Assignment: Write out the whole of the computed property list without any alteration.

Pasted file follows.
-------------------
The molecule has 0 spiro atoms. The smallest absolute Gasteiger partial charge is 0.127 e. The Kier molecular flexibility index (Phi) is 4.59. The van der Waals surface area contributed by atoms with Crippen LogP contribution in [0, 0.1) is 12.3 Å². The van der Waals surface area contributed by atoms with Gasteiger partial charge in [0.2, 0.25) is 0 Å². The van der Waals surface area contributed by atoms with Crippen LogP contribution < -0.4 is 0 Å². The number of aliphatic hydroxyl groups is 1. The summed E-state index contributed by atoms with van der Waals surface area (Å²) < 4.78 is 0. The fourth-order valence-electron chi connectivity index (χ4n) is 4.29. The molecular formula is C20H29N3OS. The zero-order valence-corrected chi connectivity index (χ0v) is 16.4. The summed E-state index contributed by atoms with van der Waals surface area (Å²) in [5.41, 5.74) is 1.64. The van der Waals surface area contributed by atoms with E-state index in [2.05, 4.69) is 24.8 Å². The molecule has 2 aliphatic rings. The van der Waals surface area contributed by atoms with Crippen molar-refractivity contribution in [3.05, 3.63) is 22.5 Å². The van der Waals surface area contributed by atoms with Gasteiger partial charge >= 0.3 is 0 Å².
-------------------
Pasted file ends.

The molecule has 0 spiro atoms. The smallest absolute Gasteiger partial charge is 0.127 e. The Kier molecular flexibility index (Phi) is 4.59. The van der Waals surface area contributed by atoms with Crippen LogP contribution in [0, 0.1) is 12.3 Å². The van der Waals surface area contributed by atoms with Gasteiger partial charge in [0.2, 0.25) is 0 Å². The van der Waals surface area contributed by atoms with Crippen LogP contribution < -0.4 is 0 Å². The number of aliphatic hydroxyl groups is 1. The summed E-state index contributed by atoms with van der Waals surface area (Å²) < 4.78 is 0. The fourth-order valence-electron chi connectivity index (χ4n) is 4.29. The molecular formula is C20H29N3OS. The zero-order valence-corrected chi connectivity index (χ0v) is 16.4. The summed E-state index contributed by atoms with van der Waals surface area (Å²) in [5.41, 5.74) is 1.64. The van der Waals surface area contributed by atoms with E-state index in [2.05, 4.69) is 24.8 Å². The molecule has 2 aliphatic rings. The van der Waals surface area contributed by atoms with Crippen molar-refractivity contribution in [3.05, 3.63) is 22.5 Å². The van der Waals surface area contributed by atoms with Gasteiger partial charge >= 0.3 is 0 Å².